Have a heart problem? If it's fixable, there's a good chance it can be done without surgery, using tiny tools and devices that are pushed through tubes into blood vessels.
Heart care is in the midst of a transformation. Many problems that once required sawing through the breastbone and opening up the chest for open heart surgery now can be treated with a nip, twist or patch through a tube.
These minimal procedures used to be done just to unclog arteries and correct less common heart rhythm problems. Now some patients are getting such repairs for valves, irregular heartbeats, holes in the heart and other defects - without major surgery. Doctors even are testing ways to treat high blood pressure with some of these new approaches.
All rely on catheters - hollow tubes that let doctors burn away and reshape heart tissue or correct defects through small holes into blood vessels.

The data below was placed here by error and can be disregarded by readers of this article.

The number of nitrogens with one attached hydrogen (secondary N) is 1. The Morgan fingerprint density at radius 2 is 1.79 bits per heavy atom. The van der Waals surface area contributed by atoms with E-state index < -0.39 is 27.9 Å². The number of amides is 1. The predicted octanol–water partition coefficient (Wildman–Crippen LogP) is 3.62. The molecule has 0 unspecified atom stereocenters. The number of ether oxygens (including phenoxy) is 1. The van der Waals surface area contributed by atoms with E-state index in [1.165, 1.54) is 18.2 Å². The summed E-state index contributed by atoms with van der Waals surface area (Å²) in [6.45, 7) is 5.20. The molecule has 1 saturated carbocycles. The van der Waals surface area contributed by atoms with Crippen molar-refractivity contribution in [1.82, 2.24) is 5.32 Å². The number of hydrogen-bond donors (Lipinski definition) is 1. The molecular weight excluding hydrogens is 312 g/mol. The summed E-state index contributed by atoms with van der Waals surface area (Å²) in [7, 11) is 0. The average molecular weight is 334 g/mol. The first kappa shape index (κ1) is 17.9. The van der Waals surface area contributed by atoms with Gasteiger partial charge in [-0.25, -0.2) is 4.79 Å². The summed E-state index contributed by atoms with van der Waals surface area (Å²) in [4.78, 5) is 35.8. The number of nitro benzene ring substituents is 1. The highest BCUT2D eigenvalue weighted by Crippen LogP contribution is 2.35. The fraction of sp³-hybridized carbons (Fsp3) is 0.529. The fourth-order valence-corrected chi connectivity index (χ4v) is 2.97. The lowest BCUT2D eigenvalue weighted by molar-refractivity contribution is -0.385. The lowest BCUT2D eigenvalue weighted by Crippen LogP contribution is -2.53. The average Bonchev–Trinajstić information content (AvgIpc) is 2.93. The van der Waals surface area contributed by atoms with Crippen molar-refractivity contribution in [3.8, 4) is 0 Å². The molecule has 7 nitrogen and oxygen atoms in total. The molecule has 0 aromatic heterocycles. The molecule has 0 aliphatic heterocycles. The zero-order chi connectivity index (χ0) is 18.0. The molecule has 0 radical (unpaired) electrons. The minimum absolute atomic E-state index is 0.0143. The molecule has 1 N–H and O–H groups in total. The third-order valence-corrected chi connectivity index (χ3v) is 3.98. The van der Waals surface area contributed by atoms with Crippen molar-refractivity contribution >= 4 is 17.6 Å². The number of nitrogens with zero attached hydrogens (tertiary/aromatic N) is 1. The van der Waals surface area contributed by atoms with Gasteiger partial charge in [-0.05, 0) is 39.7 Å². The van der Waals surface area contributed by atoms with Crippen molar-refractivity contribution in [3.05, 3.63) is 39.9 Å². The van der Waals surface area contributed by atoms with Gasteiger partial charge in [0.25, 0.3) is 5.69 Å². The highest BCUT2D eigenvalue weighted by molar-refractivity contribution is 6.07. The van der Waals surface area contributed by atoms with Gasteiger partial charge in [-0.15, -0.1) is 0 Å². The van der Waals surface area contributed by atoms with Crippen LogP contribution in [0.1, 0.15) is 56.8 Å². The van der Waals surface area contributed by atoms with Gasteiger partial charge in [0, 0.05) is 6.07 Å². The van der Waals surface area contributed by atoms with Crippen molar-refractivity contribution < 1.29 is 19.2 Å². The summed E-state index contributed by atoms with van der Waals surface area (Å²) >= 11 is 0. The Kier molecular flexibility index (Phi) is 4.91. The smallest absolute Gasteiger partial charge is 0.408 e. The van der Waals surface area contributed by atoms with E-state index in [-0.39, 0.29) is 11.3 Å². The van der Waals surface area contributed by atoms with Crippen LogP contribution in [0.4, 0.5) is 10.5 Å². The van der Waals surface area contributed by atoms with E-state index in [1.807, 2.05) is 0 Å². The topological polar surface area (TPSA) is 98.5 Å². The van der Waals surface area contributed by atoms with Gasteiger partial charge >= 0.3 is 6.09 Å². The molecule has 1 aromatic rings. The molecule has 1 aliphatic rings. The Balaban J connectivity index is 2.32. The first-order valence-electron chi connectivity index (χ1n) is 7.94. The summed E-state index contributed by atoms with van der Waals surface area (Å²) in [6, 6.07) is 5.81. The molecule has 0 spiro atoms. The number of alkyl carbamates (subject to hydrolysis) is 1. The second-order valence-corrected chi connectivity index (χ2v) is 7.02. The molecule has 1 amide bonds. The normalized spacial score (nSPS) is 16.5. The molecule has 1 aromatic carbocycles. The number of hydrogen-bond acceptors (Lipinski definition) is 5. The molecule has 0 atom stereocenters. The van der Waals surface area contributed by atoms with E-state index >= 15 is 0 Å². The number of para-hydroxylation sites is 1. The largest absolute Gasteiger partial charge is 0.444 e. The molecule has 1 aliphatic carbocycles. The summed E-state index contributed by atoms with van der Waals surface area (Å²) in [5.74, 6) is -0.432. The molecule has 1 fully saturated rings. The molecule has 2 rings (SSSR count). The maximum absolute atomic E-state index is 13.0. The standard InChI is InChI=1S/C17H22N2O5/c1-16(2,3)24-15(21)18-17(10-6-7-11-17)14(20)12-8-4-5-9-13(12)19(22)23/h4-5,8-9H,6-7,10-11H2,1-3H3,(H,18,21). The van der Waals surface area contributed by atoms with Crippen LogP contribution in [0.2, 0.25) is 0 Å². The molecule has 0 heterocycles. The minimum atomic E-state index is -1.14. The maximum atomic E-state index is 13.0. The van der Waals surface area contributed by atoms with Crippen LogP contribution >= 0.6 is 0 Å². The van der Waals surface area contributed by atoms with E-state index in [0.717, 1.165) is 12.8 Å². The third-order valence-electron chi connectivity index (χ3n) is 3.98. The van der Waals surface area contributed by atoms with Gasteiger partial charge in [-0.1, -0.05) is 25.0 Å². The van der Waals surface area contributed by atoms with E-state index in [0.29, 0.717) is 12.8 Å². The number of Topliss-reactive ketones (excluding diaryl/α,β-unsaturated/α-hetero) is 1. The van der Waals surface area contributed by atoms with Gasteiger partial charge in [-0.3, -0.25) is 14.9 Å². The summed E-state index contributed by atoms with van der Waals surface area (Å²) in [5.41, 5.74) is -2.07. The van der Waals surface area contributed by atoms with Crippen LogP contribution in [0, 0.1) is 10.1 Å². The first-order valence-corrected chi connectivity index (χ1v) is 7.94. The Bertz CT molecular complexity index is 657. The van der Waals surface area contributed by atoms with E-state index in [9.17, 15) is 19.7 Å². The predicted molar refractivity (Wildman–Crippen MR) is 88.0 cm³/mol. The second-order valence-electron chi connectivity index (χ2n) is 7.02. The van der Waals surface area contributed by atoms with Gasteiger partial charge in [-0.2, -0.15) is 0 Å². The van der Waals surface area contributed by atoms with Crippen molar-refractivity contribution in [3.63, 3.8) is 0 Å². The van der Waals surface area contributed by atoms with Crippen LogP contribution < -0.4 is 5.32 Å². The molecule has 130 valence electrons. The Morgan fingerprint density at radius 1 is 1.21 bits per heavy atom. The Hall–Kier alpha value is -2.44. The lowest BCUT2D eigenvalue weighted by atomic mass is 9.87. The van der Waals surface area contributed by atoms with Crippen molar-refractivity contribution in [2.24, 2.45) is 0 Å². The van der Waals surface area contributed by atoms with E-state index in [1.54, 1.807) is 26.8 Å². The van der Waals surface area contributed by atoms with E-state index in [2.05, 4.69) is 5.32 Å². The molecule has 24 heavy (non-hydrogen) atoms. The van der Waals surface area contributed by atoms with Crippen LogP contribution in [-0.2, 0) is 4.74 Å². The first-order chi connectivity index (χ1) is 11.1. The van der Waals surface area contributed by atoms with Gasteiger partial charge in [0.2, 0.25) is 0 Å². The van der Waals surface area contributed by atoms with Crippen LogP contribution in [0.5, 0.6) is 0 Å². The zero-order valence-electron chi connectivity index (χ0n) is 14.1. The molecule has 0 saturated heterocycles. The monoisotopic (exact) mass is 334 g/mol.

"This is the replacement for the surgeon's knife. Instead of opening the chest, we're able to put catheters in through the leg, sometimes through the arm," said Dr. Spencer King of St. Joseph's Heart and Vascular Institute in Atlanta. He is former president of the American College of Cardiology. Its conference earlier this month featured research on these novel devices.